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Adjusting… Pregnancy

Adjusting… Pregnancy

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Adjusting… Pregnancy

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  1. Adjusting… Pregnancy Modifications for the Pregnant Patient

  2. What causes subluxation? • 3T’s • Thoughts • Trauma • Toxins • Also consider hormonal and biomechanical factors

  3. Hormonal Factors – Alteration of supporting structures • Progesterone – decreases smooth muscle tone • This alters the vascular supply to the motor unit as well as the surrounding structures and all of the joints of the body • Estrogen – relaxes the joint capsule • Allows for more “play” in the joints • Relaxin – contributes to the “relaxation effect” allowing the pelvis to open (Fallon, 1994)

  4. Biomechanical Changes Increased kyphosis Increased lordosis

  5. What modifications should we make? • Alteration of supporting structures; joint laxity • ? • Changes in kyphosis/lordosis • ?

  6. Cervical Spine • Adjusting is handled in the same manner as non-pregnant women Remember to consider: • laxity of ligamentous structure • decrease in cervical lordosis (kypholordosis) • anterior head carriage, etc.

  7. Thoracic Spine • Stress on the thoracic kyphosis • breast enlargement • compensatory curve changes • Flaring of the ribcage • Adjust the thoracic spine as well as ribs NOTE: intercostal neuralgia is common

  8. Clinical Note Thoracic and abdominal compression will become more and more uncomfortable as the baby grows… • Some DC’s like to use anterior adjusting • patient doesn’t have to be prone

  9. Other Solutions • Swing-away abdominal piece • Crank pelvic piece • Pregnancy pillow • gap for baby • protects the breasts • softens the table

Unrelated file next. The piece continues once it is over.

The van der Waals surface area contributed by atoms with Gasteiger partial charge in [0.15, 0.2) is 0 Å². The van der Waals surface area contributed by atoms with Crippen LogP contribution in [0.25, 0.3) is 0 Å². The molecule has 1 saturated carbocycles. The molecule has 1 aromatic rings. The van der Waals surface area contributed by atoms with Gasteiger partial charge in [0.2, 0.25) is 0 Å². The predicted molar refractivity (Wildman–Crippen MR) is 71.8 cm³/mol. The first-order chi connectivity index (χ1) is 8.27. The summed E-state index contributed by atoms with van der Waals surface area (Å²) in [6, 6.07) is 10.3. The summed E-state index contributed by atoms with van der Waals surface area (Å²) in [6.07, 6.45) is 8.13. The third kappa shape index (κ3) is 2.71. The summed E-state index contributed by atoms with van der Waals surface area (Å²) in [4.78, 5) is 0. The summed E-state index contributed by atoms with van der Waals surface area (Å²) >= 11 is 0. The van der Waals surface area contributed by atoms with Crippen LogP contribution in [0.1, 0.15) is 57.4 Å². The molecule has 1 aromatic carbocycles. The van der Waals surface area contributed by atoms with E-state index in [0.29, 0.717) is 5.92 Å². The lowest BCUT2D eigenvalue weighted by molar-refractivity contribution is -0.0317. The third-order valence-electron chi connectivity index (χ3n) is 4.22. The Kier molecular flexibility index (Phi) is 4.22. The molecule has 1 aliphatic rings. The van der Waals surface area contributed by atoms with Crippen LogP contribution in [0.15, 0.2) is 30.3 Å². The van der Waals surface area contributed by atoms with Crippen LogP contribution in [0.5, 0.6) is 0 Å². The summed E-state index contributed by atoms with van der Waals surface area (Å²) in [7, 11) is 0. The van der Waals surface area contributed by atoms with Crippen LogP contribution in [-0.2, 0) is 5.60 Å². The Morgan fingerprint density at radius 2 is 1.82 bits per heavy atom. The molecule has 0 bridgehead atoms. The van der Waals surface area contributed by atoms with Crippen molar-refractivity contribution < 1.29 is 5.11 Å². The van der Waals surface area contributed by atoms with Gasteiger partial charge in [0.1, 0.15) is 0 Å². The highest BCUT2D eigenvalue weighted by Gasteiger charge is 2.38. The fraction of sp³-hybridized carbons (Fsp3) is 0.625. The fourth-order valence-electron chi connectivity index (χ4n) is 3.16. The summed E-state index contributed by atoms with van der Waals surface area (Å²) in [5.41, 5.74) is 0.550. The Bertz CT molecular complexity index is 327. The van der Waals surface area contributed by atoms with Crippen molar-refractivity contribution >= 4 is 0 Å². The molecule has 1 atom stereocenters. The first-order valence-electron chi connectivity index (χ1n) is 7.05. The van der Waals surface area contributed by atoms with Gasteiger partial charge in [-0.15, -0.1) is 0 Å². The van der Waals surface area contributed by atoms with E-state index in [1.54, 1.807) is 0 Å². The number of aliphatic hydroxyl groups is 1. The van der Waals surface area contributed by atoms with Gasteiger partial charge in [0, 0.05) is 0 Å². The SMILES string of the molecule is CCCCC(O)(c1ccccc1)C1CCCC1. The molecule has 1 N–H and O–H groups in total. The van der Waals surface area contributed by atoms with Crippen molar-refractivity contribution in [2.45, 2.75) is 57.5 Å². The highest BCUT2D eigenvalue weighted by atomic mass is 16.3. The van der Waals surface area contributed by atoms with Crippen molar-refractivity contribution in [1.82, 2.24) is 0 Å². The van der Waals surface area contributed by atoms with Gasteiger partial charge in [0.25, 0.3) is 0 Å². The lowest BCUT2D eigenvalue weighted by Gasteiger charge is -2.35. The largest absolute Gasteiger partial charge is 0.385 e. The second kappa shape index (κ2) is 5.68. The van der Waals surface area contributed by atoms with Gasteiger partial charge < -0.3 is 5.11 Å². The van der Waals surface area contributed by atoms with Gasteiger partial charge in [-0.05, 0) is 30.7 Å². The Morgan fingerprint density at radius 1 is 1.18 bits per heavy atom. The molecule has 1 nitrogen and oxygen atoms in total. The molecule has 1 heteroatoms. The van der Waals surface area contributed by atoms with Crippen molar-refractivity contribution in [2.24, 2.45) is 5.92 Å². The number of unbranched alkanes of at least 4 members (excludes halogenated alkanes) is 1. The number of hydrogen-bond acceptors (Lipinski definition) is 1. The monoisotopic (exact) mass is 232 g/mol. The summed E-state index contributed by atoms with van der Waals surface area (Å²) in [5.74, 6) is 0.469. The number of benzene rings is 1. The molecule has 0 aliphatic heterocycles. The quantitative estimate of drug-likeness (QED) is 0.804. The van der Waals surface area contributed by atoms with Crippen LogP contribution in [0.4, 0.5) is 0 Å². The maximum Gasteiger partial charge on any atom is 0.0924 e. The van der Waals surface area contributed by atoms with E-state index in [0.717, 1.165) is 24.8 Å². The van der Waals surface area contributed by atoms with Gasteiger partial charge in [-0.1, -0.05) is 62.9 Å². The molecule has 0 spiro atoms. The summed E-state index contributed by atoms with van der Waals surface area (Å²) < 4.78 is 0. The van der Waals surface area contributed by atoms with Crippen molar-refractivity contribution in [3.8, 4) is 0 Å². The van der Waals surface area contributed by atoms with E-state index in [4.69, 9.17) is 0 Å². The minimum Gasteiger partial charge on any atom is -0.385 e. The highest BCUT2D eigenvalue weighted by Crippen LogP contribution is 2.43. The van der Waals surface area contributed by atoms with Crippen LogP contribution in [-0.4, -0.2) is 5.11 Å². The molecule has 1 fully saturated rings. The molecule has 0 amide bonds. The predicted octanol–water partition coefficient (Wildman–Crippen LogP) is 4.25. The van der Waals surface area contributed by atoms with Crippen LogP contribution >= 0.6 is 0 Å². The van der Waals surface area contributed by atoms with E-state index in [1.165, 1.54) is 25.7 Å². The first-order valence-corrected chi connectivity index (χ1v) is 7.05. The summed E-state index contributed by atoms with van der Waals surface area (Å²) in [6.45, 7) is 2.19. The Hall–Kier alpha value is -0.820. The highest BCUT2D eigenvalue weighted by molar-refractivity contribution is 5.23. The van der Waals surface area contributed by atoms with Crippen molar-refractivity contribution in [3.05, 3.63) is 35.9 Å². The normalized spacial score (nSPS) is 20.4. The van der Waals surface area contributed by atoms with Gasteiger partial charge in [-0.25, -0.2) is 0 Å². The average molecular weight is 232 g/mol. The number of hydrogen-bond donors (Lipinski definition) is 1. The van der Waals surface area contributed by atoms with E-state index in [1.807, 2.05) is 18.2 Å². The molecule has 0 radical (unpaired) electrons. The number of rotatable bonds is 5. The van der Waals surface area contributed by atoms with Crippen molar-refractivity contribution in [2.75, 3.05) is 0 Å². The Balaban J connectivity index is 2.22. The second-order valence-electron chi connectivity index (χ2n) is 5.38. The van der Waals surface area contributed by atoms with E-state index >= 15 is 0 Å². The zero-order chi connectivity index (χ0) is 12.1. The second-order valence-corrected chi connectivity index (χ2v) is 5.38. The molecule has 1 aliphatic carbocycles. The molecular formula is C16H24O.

10. Lumbar Spine • Hyperlordosis ~> stress on facets • Spinous imbrication - facet “jams”

  11. Pelvis • Subluxations can occur in 3 separate places • R and L SI joints, symphysis pubis • Most common area of involvement • Hormonal influences • Weight gain • Altered support structures • Joint capsules constantly stretched by pressure from the fetus

  12. Chiropractic Assessment • Observation • Static Palpation • Motion Palpation • Instrumentation • Radiography • Adjustments

  13. Observation – Pregnancy Normal postural changes of pregnancy must be differentiated from postural abnormalities that are clinically relevant. Lateral view • Increased lumbar lordosis & sacral base angle • usually present by the 2nd tri • Exaggerated thoracic kyphosis • Anterior translation of the head and cervical spine

  14. Observation – Pregnancy • The innominates may flare outward to compensate for the developing fetus • May cause a compensatory gait alteration • “waddle” • This does not indicate a bilateral “In” ilium fixation or a bilateral ilium adjustment

  15. Clinical Note Pregnant patients may present the doctor with a more complex and difficult palpation assessment - constantly changing posture and biomechanical adaptation • Subluxation vs. compensation? • Compensation – may manifest as more symptomatic that the site of joint fixation

  16. For example… • SI joints may be • symptomatic • reveal tenderness upon static palpation • movement is normal Does not warrant adjustment! • Similar findings may present in transitional regions (CO-C1, C7-T1, T12-L1)